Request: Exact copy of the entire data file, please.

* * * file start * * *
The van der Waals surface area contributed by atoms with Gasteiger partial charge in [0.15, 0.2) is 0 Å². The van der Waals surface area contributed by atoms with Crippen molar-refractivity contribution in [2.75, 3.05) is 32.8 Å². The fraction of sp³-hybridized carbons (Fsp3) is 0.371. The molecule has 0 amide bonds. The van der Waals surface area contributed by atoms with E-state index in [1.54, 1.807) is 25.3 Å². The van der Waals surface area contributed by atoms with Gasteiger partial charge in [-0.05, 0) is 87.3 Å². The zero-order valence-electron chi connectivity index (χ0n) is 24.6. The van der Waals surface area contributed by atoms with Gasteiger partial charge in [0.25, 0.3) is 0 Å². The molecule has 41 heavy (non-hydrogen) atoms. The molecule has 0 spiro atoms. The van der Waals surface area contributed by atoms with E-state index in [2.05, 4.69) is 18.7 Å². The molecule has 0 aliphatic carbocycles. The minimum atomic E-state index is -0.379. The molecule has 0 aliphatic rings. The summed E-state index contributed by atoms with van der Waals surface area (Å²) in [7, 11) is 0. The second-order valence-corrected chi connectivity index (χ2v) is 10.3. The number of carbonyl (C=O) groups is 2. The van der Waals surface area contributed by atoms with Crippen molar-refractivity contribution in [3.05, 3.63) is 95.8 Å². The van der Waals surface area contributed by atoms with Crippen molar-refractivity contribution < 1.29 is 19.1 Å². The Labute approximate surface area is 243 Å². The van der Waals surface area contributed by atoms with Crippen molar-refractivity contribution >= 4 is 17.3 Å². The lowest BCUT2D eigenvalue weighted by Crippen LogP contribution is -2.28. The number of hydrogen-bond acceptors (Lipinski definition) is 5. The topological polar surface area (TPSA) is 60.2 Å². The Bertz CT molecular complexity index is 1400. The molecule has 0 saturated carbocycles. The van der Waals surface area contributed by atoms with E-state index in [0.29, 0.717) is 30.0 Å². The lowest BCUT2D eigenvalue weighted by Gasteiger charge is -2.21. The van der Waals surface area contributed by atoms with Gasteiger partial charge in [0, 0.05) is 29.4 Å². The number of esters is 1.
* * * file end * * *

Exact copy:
The van der Waals surface area contributed by atoms with Gasteiger partial charge in [0.15, 0.2) is 0 Å². The van der Waals surface area contributed by atoms with Crippen molar-refractivity contribution in [2.75, 3.05) is 32.8 Å². The fraction of sp³-hybridized carbons (Fsp3) is 0.371. The molecule has 0 amide bonds. The van der Waals surface area contributed by atoms with E-state index in [1.54, 1.807) is 25.3 Å². The van der Waals surface area contributed by atoms with Gasteiger partial charge in [-0.05, 0) is 87.3 Å². The zero-order valence-electron chi connectivity index (χ0n) is 24.6. The van der Waals surface area contributed by atoms with Gasteiger partial charge in [0.25, 0.3) is 0 Å². The molecule has 41 heavy (non-hydrogen) atoms. The molecule has 0 spiro atoms. The van der Waals surface area contributed by atoms with E-state index in [2.05, 4.69) is 18.7 Å². The molecule has 0 aliphatic carbocycles. The minimum atomic E-state index is -0.379. The molecule has 0 aliphatic rings. The summed E-state index contributed by atoms with van der Waals surface area (Å²) in [7, 11) is 0. The second-order valence-corrected chi connectivity index (χ2v) is 10.3. The number of carbonyl (C=O) groups is 2. The van der Waals surface area contributed by atoms with Crippen molar-refractivity contribution in [3.05, 3.63) is 95.8 Å². The van der Waals surface area contributed by atoms with Crippen molar-refractivity contribution < 1.29 is 19.1 Å². The Labute approximate surface area is 243 Å². The van der Waals surface area contributed by atoms with Crippen molar-refractivity contribution >= 4 is 17.3 Å². The lowest BCUT2D eigenvalue weighted by Crippen LogP contribution is -2.28. The number of hydrogen-bond acceptors (Lipinski definition) is 5. The topological polar surface area (TPSA) is 60.2 Å². The Bertz CT molecular complexity index is 1400. The molecule has 0 saturated carbocycles. The van der Waals surface area contributed by atoms with E-state index in [0.29, 0.717) is 30.0 Å². The lowest BCUT2D eigenvalue weighted by Gasteiger charge is -2.21. The van der Waals surface area contributed by atoms with Gasteiger partial charge in [0, 0.05) is 29.4 Å². The number of esters is 1.